A brickmason (also referred to as a bricklayer, stonemason, or blockmason), is someone who uses bricks, concrete blocks, structural tiles, and natural and man-made stones to build walkways, fences, walls, patios, buildings and other structures. Brickmasons typically specialize in either doing residential projects or large-scale projects.
Brickmasons also repair older brick structures, repairing and replacing old mortar which has loosened or fallen away over the years, while retaining the structural integrity of the building.
What does a Brickmason do?
A brickmason's duties are many and varied. They must read drawings and blueprints to calculate the needed materials for a structure, use straight edges to design foundations and patterns, and accurately resize bricks by breaking or cutting them. Brickmasons also mix mortar or grout for spreading on a slab or foundation, lay bricks, blocks, or stones according to plans and without error build corners with corner pyramids or a corner pole. Measurements must be precise for a structure to be sound, so brickmasons also use levels and plumb bobs to make sure a structure is accurately vertical or horizontal. When a structure is complete, the mason must also clean and polish the surfaces with power tools or by hand, correct contracting and expanding joints with the use of caulking materials once settling has occurred, and clean and maintain the tools and equipment.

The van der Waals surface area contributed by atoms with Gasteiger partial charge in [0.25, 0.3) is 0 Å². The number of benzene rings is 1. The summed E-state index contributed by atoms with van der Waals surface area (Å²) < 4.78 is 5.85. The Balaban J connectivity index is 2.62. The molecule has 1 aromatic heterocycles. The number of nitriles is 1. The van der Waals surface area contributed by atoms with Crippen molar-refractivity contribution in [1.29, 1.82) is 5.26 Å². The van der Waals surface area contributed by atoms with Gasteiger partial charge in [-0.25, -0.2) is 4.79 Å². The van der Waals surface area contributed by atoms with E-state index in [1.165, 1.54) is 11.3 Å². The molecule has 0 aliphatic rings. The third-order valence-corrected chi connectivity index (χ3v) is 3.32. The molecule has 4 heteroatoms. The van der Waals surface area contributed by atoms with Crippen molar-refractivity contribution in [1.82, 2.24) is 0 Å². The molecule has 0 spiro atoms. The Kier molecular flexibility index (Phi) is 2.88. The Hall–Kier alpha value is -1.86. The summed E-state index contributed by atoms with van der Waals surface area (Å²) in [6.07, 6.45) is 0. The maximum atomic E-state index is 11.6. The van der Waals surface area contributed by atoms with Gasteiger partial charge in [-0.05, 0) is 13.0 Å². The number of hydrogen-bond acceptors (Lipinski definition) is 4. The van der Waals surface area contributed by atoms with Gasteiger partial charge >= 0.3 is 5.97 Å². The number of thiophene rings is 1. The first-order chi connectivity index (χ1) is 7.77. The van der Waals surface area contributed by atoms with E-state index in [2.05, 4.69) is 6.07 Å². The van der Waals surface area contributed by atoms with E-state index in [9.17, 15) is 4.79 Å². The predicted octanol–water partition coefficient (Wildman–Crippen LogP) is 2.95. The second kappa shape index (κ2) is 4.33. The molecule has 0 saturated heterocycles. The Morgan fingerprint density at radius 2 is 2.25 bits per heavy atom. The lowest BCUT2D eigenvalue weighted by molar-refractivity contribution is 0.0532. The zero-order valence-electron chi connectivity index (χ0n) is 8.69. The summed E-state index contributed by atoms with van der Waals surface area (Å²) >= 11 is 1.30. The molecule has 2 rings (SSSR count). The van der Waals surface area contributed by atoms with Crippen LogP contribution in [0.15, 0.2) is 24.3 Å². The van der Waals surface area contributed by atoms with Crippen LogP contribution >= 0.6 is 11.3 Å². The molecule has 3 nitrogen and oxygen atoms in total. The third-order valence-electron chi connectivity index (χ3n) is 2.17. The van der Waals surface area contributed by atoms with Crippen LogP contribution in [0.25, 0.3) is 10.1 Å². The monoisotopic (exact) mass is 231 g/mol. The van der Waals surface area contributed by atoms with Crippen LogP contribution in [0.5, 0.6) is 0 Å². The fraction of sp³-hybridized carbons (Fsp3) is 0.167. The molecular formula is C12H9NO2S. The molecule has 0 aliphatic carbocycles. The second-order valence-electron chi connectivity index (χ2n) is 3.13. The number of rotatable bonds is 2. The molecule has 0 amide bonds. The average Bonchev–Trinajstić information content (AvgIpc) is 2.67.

A specific type of brickmason, called a refractory mason, installs refractory tile and firebrick in furnaces, ladles, soaking pits, boilers and cupolas which are used in factories and mills. These are high-temperature structures which handle molten materials. Refractory masons are also employed by glass furnaces, oil refineries, incinerators and other industries which use heat and high-temperatures as part of the manufacturing process.
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The work is physically demanding because brickmasons lift heavy materials and often must stand, kneel, and bend for long periods. They usually work outdoors, so poor weather conditions may reduce work activity. Employment for brickmasons is projected to grow 34 percent from 2012 to 2022, according to The Bureau of Labor Statistics.